Four Seasons of San Leandro History
The history of San Leandro inspired my tree design. I have four designs representing different parts of San Leandro's History. First, we have the landscape of the San Leandro and San Lorenzo Creek, which represents our current resident's recreational use of land by featuring a modern kayak, as well as recognizing the landscape that the Muwekma Ohlone thrived in prior to colonization, by featuring a landscape without homes or buildings. Second, we have a sarape design representing San Leandro's Rancho period. San Leandro is now on what was known as Rancho San Leandro, owned by Jose Joaquin Estudillo, and Rancho San Antonio, owned by Don Luis Maria Peralta. The third design represents the agricultural period in San Leandro and our beloved Cherry Festival! Last, we have a representation of the Oakland Speedway, which was located at the now Bayfair Shopping Center. There are many other parts of San Leandro's past besides these four designs. Please visit us at the San Leandro History Museum for more information.
KWANZAA is HERE!
This Holiday tree is dedicated to the African American community, people of the diaspora who celebrate Kwanzaa and anyone who is curious to learn more about it. Kwanzaa is a contemporary tradition based on harvest festivals practiced around various parts of West and SouthWest Africa that celebrates African (diasporic) heritage, unity and culture. During December 26 - January 1st, each of the seven principles are highlighted by lighting red, black and green candles on the kinara (one for each day) and sharing a handmade gift. The principles discussed are as follows: 12/26 UMOJA (Unity): To strive for and maintain unity in the family, community, nation, and race; 12/27 KUJICHAGULIA (Self-Determination): to define ourselves, name ourselves, create for ourselves and speak for ourselves; 12/28 UJIMA (Collective Work and Responsibility): to build and maintain our community together and make our community’s problems our problems and to solve them together; 12/29 UJAMMA (Cooperative Economics): to build and maintain our own stores, shops and other businesses and to profit from them together; 12/30 NIA (Purpose): to make our collective vocation the building and developing of our community in order to restore our people to their traditional greatness; 12/31 KUUMBA (Creativity): to do always as much as we can to leave our community more beautiful and beneficial than we inherited it; 1/1 IMANI (Faith): to believe with all our hearts in our people and the righteousness and victory of our struggle. Growing up, I had the privilege of celebrating this special holiday and learning about these cultural practices - which gave me a strong sense of identity, community and ancestral values. I hope when people on the street see this holiday tree they are filled with inspiration and curiosity. If you watch people pass by this holiday tree, don't forget to say "HABARI GANI?" a swahili phrase which translates into: "What's the news?" and depending on what day it is during that week, you respond with the corresponding principle (ex. UMOJA!) or when in doubt, you can always say "KWANZAA!" Many blessings to you and your family during this winter holiday season.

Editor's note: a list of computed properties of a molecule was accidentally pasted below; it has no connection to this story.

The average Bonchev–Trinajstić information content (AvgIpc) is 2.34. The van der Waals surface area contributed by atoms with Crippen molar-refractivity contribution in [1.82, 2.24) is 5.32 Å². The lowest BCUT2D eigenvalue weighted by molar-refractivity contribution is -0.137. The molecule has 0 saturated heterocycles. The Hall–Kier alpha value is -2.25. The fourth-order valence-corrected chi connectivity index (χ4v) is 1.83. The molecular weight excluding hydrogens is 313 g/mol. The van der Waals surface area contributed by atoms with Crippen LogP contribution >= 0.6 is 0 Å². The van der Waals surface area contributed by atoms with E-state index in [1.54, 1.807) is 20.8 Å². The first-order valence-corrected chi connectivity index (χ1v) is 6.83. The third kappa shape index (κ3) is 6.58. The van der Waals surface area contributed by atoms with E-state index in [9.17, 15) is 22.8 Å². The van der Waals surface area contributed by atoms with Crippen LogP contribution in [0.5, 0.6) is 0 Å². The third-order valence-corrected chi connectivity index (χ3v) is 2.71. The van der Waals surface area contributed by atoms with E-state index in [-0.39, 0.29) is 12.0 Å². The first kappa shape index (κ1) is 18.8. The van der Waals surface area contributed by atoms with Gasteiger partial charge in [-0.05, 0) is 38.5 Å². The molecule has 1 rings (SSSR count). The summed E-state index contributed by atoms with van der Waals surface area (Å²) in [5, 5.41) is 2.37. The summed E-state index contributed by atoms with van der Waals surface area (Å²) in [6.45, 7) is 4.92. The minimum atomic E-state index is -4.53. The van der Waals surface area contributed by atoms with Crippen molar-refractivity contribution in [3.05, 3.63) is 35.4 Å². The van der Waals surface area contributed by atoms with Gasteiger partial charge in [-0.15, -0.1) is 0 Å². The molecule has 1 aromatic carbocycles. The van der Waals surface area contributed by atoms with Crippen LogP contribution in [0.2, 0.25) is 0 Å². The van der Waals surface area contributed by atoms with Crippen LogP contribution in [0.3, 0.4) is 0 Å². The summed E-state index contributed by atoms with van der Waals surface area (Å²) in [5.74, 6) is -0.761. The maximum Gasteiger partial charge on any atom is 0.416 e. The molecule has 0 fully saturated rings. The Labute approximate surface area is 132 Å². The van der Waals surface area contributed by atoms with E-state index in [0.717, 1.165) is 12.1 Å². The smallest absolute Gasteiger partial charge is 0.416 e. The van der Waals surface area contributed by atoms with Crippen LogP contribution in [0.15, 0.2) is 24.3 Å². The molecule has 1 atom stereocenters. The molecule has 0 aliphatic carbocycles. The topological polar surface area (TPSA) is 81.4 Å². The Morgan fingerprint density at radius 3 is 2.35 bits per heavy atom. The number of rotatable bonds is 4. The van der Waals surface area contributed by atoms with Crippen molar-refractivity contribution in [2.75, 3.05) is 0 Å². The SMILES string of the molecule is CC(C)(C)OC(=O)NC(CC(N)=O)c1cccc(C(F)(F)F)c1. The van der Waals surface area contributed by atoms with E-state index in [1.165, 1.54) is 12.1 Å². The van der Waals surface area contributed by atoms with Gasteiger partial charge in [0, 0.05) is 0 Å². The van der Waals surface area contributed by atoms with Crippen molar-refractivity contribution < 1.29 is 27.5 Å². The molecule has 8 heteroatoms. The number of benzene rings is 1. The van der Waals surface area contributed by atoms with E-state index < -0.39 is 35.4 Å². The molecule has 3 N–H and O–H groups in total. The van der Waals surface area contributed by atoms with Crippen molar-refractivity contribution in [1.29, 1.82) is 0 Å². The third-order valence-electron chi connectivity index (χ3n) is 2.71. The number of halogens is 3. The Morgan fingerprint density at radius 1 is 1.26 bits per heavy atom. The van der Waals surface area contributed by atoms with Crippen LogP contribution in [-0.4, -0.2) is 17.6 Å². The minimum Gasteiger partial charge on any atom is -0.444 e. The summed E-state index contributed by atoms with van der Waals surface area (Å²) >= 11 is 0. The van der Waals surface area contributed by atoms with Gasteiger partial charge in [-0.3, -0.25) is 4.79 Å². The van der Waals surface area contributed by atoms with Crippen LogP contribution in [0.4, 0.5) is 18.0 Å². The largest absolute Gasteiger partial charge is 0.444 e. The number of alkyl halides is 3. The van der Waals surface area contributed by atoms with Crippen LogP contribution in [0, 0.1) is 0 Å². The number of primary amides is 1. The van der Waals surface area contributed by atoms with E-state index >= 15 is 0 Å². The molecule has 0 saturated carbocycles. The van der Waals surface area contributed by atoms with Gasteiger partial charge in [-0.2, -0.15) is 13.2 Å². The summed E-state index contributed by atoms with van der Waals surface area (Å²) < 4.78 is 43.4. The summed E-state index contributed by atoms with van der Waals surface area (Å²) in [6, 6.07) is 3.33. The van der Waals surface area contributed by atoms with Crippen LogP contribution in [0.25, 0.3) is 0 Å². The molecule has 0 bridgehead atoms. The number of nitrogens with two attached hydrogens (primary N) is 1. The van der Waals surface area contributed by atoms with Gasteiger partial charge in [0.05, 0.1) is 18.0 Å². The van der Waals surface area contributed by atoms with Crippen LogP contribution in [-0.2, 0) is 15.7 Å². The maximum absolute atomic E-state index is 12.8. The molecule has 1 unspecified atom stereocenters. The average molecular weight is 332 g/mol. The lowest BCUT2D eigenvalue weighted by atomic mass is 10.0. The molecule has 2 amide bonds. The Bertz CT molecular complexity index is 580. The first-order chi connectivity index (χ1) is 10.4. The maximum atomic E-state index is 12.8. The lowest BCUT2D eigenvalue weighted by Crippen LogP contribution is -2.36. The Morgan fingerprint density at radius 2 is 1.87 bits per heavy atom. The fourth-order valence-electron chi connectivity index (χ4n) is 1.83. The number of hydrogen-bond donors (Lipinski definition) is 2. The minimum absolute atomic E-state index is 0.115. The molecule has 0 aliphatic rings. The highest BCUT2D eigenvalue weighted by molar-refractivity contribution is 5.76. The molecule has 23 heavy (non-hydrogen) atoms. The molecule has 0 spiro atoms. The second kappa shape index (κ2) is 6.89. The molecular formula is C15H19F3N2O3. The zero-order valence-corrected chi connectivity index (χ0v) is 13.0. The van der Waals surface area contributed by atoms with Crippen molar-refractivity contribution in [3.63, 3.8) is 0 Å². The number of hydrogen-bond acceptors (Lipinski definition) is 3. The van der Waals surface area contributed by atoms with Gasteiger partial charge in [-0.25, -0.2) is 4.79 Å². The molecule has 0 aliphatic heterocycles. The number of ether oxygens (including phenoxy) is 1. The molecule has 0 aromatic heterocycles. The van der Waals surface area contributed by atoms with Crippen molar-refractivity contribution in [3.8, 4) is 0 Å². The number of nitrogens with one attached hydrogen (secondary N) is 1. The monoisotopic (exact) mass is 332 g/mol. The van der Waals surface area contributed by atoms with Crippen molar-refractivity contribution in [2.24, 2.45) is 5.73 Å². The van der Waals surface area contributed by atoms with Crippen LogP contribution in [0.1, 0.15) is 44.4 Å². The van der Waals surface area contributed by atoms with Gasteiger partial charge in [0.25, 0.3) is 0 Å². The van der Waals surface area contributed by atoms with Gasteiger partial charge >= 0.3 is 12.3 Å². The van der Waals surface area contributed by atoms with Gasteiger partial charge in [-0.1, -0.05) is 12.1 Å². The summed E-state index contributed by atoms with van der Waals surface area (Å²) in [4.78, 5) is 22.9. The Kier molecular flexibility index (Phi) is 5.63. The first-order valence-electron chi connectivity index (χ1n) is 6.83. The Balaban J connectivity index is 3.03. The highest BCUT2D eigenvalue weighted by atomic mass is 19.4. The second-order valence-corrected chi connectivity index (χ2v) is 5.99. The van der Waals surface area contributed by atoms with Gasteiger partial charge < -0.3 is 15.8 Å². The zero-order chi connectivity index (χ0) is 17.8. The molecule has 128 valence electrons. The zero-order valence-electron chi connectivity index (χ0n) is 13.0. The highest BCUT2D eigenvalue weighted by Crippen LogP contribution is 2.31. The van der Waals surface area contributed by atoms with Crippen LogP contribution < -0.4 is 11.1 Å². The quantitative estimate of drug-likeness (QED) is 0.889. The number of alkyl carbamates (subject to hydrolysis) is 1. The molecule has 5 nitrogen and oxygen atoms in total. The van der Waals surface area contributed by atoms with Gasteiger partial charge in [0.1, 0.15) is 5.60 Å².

Nature is Home
During the holidays, we bring nature in through our decorations and customs…lights on a tree or wreath; a bit of ivy, a pinecone, or a bright red flower; even the food we eat. It is a time that provides the opportunity to not only reflect on the world around us but to sit, be still, feel the crisp air, look out at the moon and stars, and remember who we are. I hope this tree reminds us all that we are all part of something larger - that we should appreciate, live compassionately, and protect our surroundings here in the Bay Area. Happy Holidays!